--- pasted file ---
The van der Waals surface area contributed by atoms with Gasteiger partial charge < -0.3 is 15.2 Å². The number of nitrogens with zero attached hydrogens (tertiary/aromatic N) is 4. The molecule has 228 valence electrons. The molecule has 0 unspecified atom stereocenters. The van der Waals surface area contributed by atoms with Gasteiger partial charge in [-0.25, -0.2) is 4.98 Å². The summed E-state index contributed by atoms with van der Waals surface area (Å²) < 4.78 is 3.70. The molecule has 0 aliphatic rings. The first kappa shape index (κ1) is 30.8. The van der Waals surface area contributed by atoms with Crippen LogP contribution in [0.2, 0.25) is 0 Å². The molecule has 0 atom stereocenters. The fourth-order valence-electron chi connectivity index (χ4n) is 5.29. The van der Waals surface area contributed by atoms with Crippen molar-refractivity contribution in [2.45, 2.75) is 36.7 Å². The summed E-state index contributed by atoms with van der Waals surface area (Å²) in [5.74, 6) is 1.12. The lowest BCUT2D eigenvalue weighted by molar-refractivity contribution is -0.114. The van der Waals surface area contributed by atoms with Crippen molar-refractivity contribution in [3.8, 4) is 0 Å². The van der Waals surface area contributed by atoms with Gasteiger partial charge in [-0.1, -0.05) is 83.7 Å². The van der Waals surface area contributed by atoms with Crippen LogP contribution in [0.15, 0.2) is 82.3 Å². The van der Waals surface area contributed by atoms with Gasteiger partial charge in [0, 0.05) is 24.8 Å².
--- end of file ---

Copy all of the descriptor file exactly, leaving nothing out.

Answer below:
The van der Waals surface area contributed by atoms with Gasteiger partial charge < -0.3 is 15.2 Å². The number of nitrogens with zero attached hydrogens (tertiary/aromatic N) is 4. The molecule has 228 valence electrons. The molecule has 0 unspecified atom stereocenters. The van der Waals surface area contributed by atoms with Gasteiger partial charge in [-0.25, -0.2) is 4.98 Å². The summed E-state index contributed by atoms with van der Waals surface area (Å²) < 4.78 is 3.70. The molecule has 0 aliphatic rings. The first kappa shape index (κ1) is 30.8. The van der Waals surface area contributed by atoms with Crippen LogP contribution in [0.2, 0.25) is 0 Å². The molecule has 0 atom stereocenters. The fourth-order valence-electron chi connectivity index (χ4n) is 5.29. The van der Waals surface area contributed by atoms with Crippen molar-refractivity contribution in [2.45, 2.75) is 36.7 Å². The summed E-state index contributed by atoms with van der Waals surface area (Å²) in [5.74, 6) is 1.12. The lowest BCUT2D eigenvalue weighted by molar-refractivity contribution is -0.114. The van der Waals surface area contributed by atoms with Crippen molar-refractivity contribution in [3.8, 4) is 0 Å². The van der Waals surface area contributed by atoms with Gasteiger partial charge in [-0.1, -0.05) is 83.7 Å². The van der Waals surface area contributed by atoms with Crippen LogP contribution in [0.15, 0.2) is 82.3 Å². The van der Waals surface area contributed by atoms with Gasteiger partial charge in [0, 0.05) is 24.8 Å².